The three-day shutdown of the US federal government is set to end after Democrats agreed to a temporary funding bill.

But leader of the Democrats in the upper house Chuck Schumer criticised Donald Trump for failing to help in striking the deal and said he had not spoken to him since the shutdown began on Friday.

"The great deal-making president sat on the sidelines," Schumer said.

However he said that he was confident Republican promises would be met on keeping the terms of the Obama-era Deferred Action for Childhood Arrivals (Daca) programme.

He added: "The Republican majority now has 17 days to prevent the Dreamers from being deported" referring to the 700,000 young immigrants brought to the US under the scheme.

After the Senate voted through the temporary funding bill which will plug a gap until 8 February, Republican Senate leader, Mitch McConnell said his party would look at legislation "that would address Daca, border security and related issues, as well as disaster relief".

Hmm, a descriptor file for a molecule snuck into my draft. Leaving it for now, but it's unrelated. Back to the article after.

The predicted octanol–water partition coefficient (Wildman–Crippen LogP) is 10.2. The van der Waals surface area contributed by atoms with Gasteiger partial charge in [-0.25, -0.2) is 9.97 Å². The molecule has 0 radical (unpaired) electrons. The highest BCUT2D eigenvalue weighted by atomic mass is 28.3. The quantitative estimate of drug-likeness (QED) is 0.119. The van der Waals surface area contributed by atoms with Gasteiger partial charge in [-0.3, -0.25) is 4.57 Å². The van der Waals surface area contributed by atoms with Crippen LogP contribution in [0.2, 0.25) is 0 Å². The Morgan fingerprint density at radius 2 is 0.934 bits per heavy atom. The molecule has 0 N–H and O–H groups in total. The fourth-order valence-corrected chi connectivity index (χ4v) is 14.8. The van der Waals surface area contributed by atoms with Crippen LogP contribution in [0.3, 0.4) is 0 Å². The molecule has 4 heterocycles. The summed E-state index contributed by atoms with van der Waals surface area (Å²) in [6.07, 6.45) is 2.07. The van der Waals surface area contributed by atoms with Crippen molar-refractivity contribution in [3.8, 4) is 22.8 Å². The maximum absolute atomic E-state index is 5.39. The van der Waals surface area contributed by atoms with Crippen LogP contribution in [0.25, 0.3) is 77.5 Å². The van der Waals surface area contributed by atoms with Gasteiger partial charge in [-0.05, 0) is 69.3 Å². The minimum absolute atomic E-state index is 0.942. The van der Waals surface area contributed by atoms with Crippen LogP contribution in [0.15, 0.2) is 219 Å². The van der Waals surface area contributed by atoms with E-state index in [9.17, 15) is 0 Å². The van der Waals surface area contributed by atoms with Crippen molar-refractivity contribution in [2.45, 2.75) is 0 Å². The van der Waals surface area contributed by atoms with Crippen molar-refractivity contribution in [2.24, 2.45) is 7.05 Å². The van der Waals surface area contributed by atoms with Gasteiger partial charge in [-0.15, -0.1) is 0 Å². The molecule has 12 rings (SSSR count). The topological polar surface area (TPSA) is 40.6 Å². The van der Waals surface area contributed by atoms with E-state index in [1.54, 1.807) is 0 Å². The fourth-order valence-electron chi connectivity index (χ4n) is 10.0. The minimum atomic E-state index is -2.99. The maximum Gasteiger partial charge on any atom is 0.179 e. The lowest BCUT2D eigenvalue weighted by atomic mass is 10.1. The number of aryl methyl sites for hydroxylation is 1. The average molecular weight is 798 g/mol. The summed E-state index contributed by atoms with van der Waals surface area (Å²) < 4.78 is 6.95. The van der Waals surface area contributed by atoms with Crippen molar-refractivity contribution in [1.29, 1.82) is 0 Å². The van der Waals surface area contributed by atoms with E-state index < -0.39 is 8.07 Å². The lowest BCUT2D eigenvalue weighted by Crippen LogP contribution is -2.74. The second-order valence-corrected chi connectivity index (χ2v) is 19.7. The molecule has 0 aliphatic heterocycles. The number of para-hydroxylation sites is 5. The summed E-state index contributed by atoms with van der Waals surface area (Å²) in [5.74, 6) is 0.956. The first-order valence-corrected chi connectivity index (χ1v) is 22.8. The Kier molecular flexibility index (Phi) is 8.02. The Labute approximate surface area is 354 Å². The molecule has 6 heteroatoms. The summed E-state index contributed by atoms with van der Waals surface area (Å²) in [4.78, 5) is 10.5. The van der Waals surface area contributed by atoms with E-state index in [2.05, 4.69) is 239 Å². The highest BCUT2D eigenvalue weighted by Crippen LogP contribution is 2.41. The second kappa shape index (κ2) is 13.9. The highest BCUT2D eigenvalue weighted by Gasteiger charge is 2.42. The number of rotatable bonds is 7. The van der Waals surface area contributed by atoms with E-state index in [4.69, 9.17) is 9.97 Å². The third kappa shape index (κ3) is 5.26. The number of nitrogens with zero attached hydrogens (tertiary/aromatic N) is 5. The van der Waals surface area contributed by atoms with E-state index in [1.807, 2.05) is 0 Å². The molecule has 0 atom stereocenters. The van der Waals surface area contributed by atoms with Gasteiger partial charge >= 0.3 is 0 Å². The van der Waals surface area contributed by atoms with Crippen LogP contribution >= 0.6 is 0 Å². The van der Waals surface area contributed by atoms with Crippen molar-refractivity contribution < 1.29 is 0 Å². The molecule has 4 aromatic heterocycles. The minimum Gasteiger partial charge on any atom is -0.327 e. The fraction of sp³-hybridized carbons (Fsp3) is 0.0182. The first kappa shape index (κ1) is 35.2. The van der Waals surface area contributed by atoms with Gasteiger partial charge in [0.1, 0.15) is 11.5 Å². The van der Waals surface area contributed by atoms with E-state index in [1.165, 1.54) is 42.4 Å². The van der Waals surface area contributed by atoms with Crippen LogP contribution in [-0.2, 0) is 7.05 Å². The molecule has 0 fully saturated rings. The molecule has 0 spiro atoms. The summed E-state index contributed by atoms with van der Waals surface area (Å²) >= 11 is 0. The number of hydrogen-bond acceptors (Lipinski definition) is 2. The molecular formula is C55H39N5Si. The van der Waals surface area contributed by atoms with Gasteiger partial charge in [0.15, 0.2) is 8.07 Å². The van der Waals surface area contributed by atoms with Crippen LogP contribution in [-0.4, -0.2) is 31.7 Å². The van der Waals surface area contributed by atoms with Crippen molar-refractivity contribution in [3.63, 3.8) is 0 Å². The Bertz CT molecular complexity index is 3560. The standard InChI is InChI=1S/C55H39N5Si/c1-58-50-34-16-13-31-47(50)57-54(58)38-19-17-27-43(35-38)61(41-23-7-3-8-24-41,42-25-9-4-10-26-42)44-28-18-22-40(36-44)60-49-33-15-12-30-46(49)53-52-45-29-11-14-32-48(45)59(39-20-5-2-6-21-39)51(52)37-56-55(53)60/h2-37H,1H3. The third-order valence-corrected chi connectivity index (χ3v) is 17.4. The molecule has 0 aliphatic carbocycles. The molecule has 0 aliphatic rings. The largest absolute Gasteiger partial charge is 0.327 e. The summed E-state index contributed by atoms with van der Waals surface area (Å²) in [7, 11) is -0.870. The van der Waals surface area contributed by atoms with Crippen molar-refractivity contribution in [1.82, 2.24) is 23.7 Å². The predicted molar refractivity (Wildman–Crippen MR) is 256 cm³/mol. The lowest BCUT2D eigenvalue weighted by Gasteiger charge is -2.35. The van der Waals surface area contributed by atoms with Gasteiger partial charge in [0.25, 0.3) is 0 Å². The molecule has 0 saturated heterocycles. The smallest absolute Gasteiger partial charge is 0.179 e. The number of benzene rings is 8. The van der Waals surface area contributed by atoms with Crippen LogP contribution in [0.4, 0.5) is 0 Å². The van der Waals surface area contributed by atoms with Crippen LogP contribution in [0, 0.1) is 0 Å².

"We need to move forward and the first step, the very first step, is ending the shutdown," he added.

The Senate will vote on final passage of the bill before it goes to the House and then be signed by the president before federal employees return to work.

Republican House speaker Paul Ryan said if the Senate passed the spending bill, the House would pass it.

Both sides appeared to proclaim victory. Vice-president Mike Pence said on Twitter "Thanks to the firm stand taken by@POTUS & Senate & House Republicans, the gov't shutdown is coming to an end. The #SchumerShutdown failed.

Mitch McConnell
Senate Majority Leader Mitch McConnell gestures to reporters after lawmakers struck a deal to reopen the federal government three days into a shutdown on Capitol Hill in Washington on Monday 22 January. Reuters

"Now that the government is re-opening, Congress can get back to work advancing the President's agenda that is Making America Great Again!

Democratic Senator Heidi Heitkamp welcomed the deal telling Reuters: "You now have a commitment for a path forward for the so-called 'Dreamers.; That's critical. We're going to get a vote. We're going to regular order,"